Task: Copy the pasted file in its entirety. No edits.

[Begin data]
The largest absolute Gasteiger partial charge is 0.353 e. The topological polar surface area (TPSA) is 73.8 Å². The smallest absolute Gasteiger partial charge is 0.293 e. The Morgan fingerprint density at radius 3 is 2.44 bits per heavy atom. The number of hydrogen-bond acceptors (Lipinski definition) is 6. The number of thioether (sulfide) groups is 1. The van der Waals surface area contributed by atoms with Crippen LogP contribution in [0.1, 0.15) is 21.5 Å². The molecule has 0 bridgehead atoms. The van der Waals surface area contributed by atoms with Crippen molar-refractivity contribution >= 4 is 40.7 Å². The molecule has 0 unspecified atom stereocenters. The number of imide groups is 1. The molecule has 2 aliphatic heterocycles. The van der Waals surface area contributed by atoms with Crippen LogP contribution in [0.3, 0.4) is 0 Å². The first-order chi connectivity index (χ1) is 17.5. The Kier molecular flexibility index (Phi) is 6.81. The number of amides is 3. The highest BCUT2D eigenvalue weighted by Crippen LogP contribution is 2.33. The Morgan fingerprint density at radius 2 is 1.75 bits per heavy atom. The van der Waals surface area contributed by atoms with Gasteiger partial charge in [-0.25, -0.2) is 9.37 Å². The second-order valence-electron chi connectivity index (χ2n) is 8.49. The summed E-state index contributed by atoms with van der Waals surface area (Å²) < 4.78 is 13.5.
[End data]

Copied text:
The largest absolute Gasteiger partial charge is 0.353 e. The topological polar surface area (TPSA) is 73.8 Å². The smallest absolute Gasteiger partial charge is 0.293 e. The Morgan fingerprint density at radius 3 is 2.44 bits per heavy atom. The number of hydrogen-bond acceptors (Lipinski definition) is 6. The number of thioether (sulfide) groups is 1. The van der Waals surface area contributed by atoms with Crippen LogP contribution in [0.1, 0.15) is 21.5 Å². The molecule has 0 bridgehead atoms. The van der Waals surface area contributed by atoms with Crippen molar-refractivity contribution >= 4 is 40.7 Å². The molecule has 0 unspecified atom stereocenters. The number of imide groups is 1. The molecule has 2 aliphatic heterocycles. The van der Waals surface area contributed by atoms with Crippen LogP contribution in [0.3, 0.4) is 0 Å². The first-order chi connectivity index (χ1) is 17.5. The Kier molecular flexibility index (Phi) is 6.81. The number of amides is 3. The highest BCUT2D eigenvalue weighted by Crippen LogP contribution is 2.33. The Morgan fingerprint density at radius 2 is 1.75 bits per heavy atom. The van der Waals surface area contributed by atoms with Gasteiger partial charge in [-0.25, -0.2) is 9.37 Å². The second-order valence-electron chi connectivity index (χ2n) is 8.49. The summed E-state index contributed by atoms with van der Waals surface area (Å²) < 4.78 is 13.5.